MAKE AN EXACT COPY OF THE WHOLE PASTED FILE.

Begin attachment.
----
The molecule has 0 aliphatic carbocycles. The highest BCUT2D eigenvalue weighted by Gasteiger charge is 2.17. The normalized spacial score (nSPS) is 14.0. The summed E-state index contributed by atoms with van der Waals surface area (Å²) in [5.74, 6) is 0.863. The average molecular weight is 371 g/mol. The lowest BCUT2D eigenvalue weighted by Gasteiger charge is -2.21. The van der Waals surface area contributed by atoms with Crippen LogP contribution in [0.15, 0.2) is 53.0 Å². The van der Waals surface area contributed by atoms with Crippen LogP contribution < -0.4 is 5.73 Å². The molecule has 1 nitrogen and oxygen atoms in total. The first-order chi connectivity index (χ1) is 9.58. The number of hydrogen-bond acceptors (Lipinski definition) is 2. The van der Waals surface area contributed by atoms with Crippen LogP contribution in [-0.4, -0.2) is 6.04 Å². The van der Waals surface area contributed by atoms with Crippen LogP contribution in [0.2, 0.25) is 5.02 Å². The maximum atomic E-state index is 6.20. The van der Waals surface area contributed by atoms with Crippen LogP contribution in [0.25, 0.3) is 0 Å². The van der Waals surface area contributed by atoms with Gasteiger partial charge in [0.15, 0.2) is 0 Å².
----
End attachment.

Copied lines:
The molecule has 0 aliphatic carbocycles. The highest BCUT2D eigenvalue weighted by Gasteiger charge is 2.17. The normalized spacial score (nSPS) is 14.0. The summed E-state index contributed by atoms with van der Waals surface area (Å²) in [5.74, 6) is 0.863. The average molecular weight is 371 g/mol. The lowest BCUT2D eigenvalue weighted by Gasteiger charge is -2.21. The van der Waals surface area contributed by atoms with Crippen LogP contribution in [0.15, 0.2) is 53.0 Å². The van der Waals surface area contributed by atoms with Crippen LogP contribution < -0.4 is 5.73 Å². The molecule has 1 nitrogen and oxygen atoms in total. The first-order chi connectivity index (χ1) is 9.58. The number of hydrogen-bond acceptors (Lipinski definition) is 2. The van der Waals surface area contributed by atoms with Crippen LogP contribution in [-0.4, -0.2) is 6.04 Å². The van der Waals surface area contributed by atoms with Crippen LogP contribution in [0.2, 0.25) is 5.02 Å². The maximum atomic E-state index is 6.20. The van der Waals surface area contributed by atoms with Crippen LogP contribution in [0.25, 0.3) is 0 Å². The van der Waals surface area contributed by atoms with Gasteiger partial charge in [0.15, 0.2) is 0 Å².